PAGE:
The Harvard Center for African Studies hosted the Folorunso Alakija Distinguished Lecture on Religion and Public Life in Africa, titled "Faith and Women’s Rights: The Role of Religion," on December 1, 2021. The event was moderated by Leila Ahmed, Victor S. Thomas Research Professor of Divinity at HDS.
As the fall semester began in 2021, the first two Yang Visiting Scholars in World Christianity joined the HDS community eagerly awaiting them in Cambridge. Both Dr. Chandra Mallampalli, Professor of History at Westmount College in California, and Dr. Oluwakemi Abiodun Adesina, Associate Professor of History and Head of the Department of History and International Studies at Redeemer’s University in Nigeria, research and teach about Christianity as a worldwide religion. As the inaugural Yang Scholars, they are creating a foundation of experts that will expand over the years, numerically and geographically, thanks to the vision and generosity of Nancy and X.D. Yang.... Read more about Nancy and X.D. Yang on Building an Intellectual Community
Nadia Milad Issa (they/them) is a scholar-practitioner, dance educator, and an Iyalochá (fully initiated high priestess of Regla de Ocha-Ifá). A lifelong dancer, Nadia graduated from Hampshire College with an individualized degree in dance, anthropology, and Africana studies. They’ve continued fusing art and activism in their work at HDS, where they focus on Afrikan-derived traditions in the Afro-Caribbean diaspora, particularly Afro-Cuban and Afro-Brazilian traditions of Regla de Ocha-Ifá, Candomblé, and Umbanda.... Read more about Modeling Multireligious Community: Nadia Milad Issa, MTS '22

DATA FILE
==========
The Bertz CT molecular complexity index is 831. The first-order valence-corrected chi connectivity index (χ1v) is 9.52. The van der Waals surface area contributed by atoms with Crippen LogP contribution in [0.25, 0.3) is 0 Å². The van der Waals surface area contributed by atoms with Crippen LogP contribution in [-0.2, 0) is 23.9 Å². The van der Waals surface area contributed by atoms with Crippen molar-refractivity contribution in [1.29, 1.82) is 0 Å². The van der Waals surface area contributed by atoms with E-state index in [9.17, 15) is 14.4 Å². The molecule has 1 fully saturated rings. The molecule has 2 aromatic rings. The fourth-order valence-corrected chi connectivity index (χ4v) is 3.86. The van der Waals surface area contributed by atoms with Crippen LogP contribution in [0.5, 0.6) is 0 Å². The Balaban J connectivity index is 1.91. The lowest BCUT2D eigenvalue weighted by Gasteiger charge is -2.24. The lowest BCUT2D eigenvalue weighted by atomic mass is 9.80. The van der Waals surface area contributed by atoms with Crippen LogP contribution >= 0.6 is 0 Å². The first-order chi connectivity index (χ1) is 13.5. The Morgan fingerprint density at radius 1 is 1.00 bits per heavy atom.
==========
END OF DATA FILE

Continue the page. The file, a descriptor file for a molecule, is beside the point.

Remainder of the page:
“Baked into the international system and into diplomacy, especially in the West, is a great deal of simplistic and often biased thinking about religion,” said Susan Hayward, associate director of the religious literacy and the professions initiative at HDS.
“The healing garden is about curing, not just remembering. It’s about restoration, it’s about hope of transformation, coming out of this,” said HDS Professor Davíd Carrasco. "It's also saying to the people who have tried to put a boot in the face of Mexicans and Mexican Americans in recent years — that we will not imitate your cruelty with ours."
History books are filled with accounts of the past, shaped by the perspectives of those who wrote them. A reader’s imagination may conjure events across the miles and millennia based on those accounts, but at best their own life experiences and interests may influence their sense of history. A fuller picture is guided by scholars in classrooms where lessons are shaped by a lifetime devoted to the study. And few historical events are as widely studied—and discussed—as those found in the Bible.... Read more about Where the Present is a Continuation of the Past